District Administration December2017 - 25
Strategies for building
a diverse district
Schools want teaching staff to reflect students' racial and religious makeup
ot every school considers
diversity an essential even
though a business case can be
made for it. At the very least, a diverse
workforce leads to employee innovation,
increased productivity and a positive
The following districts recognize the
benefits of a diverse workforce and have
made it a priority. Take a look at some
of their practices. By adopting some of
their strategies, and tweaking or enhancing them, you may enrich the teacherstudent experience at your district.
Meriden Public Schools,
* 8,600 students (67 percent Hispanic
* 675 teachers (5 percent Hispanic or
To increase diversity within its
teacher ranks, the district practices "onthe-spot" hiring of minority candidates,
Superintendent Mark Benigni says.
"If we meet a minority candidate
who we think is good for the district,
we're going to hire them," he says. "We
fast-track the interviewing process. If
we wait for the school team to interview
them and return information to the administration, we've lost the candidate."
Five years ago, the district created
two programs designed to recruit people
of color: the teacher developer program
and the teacher support program.
The development program attracts
certified teachers for their first job.
They're offered a position as a perma-
By Carol Patton
A diverse workforce
leads to employee
productivity and a
to attract students to teaching careers.
"It's a mistake to think we're going to
diversify a school district in the Northwest by finding diverse candidates in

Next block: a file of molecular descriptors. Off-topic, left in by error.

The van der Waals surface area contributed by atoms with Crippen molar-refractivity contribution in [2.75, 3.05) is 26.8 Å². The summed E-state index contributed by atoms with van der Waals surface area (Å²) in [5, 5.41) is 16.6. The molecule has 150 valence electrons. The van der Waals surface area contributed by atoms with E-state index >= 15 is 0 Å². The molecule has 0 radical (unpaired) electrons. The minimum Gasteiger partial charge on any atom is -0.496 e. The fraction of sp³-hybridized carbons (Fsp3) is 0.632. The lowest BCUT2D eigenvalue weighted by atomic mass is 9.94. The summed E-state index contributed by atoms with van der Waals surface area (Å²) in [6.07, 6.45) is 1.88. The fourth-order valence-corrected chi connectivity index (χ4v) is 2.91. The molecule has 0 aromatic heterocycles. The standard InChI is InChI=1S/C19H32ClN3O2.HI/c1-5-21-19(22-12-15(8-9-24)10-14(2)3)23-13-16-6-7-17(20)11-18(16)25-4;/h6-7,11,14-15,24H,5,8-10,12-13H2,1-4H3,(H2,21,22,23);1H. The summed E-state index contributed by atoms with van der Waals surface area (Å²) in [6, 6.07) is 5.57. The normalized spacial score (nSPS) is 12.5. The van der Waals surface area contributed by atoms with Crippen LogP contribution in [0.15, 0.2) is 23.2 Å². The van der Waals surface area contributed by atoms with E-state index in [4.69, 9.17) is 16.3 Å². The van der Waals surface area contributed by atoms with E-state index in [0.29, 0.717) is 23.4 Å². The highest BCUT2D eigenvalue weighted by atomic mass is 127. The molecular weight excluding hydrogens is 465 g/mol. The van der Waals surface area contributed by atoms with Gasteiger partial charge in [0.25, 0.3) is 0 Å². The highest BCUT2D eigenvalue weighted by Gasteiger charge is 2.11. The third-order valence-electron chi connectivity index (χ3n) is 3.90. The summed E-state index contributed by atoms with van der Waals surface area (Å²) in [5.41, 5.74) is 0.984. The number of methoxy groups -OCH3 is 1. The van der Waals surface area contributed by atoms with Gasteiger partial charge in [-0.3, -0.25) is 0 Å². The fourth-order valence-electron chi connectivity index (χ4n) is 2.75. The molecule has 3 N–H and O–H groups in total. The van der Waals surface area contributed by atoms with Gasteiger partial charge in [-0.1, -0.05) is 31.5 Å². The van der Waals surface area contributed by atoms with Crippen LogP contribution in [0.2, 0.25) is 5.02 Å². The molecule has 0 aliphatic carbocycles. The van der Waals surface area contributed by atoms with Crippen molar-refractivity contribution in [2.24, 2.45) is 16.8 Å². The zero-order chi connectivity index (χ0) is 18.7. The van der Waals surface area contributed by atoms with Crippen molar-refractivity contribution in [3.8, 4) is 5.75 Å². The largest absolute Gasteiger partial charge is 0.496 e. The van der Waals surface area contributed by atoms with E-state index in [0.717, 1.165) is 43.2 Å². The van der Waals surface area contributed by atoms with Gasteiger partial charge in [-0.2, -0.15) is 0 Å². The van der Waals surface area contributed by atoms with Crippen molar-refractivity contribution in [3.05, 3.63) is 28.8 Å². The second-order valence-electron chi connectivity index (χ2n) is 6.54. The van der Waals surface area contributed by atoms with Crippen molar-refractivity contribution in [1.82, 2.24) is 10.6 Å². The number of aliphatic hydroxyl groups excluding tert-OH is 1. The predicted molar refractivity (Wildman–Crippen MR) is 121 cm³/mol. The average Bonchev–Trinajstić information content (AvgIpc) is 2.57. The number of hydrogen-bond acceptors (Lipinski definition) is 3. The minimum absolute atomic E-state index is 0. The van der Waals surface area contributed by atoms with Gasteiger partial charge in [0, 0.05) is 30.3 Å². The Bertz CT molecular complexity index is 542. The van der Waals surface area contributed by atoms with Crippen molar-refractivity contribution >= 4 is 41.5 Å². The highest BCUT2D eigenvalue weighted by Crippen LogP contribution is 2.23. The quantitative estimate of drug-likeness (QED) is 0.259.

other states and transplant them here,"
Grubb says. "We need homegrown
strategies that build on the diversity that
exists in our district and region."
nent substitute teacher-which includes
assisting other classroom teachers-at
$500 a week and are guaranteed one interview with the district, Benigni says.
Support program participants are
undergraduates who apply for a substitute certificate. They're paid $75 per day
to work with the district's teachers and
receive authentic classroom experience.
"We can give them on-site experience and make them a more viable candidate in the future," says Benigni. The
program supports nearly 30 participants
and has enabled the district to shrink its
diversity gap by hiring up to four minority candidates per year.
McKinney ISD, McKinney, Texas
* 25,000 students (nearly half Hispanic,
black or Asian)
* 1,670 teachers (80 percent white)
The district created a committee
to encourage principals to seek diverse
candidates. Administrators of color also
go on recruiting trips. The committee
supports two subcommittees-one for
recruitment and selection, and the other
for retention and staff development.
"We always strive to have our teaching ranks reflect our community and
student body," says Tamira Griffin, the
district's assistant superintendent and
chief HR officer. "We keep that topic at
the forefront of our principals' minds."
The district celebrates diversity as
well, with several schools named after
minority community leaders whose
accomplishments are discussed in classrooms and published in newsletters.
Teachers bring in objects from their
native countries and discuss them with
students, emphasizing the importance of
diversity. Teachers of color are also featured in a video promoting the district.
"All these things bring richness to
the mix and conversation," says Griffin.
"We all come from a different place and
contribute in a great and mighty way in
that overall conversation." DA
Highline School District,
* 20,000 students (75 percent black,
Hispanic and Asian)
* 1,350 teachers (majority white)
Two years ago, human resources
created a workforce development team
tasked with recruiting and retaining
teachers of color, says Steve Grubb, chief
talent officer at Highline.
A state grant provides the district's
bilingual tutors with tuition assistance
to pursue a teaching degree. Most of
the 15 graduates this year are people
of color who-surprisingly-are not
required to teach in the district after
graduation. Likewise, a teaching academy was developed at one high school
Carol Patton is a Las Vegas-based writer who
specializes in human resources issues.
December 2017 25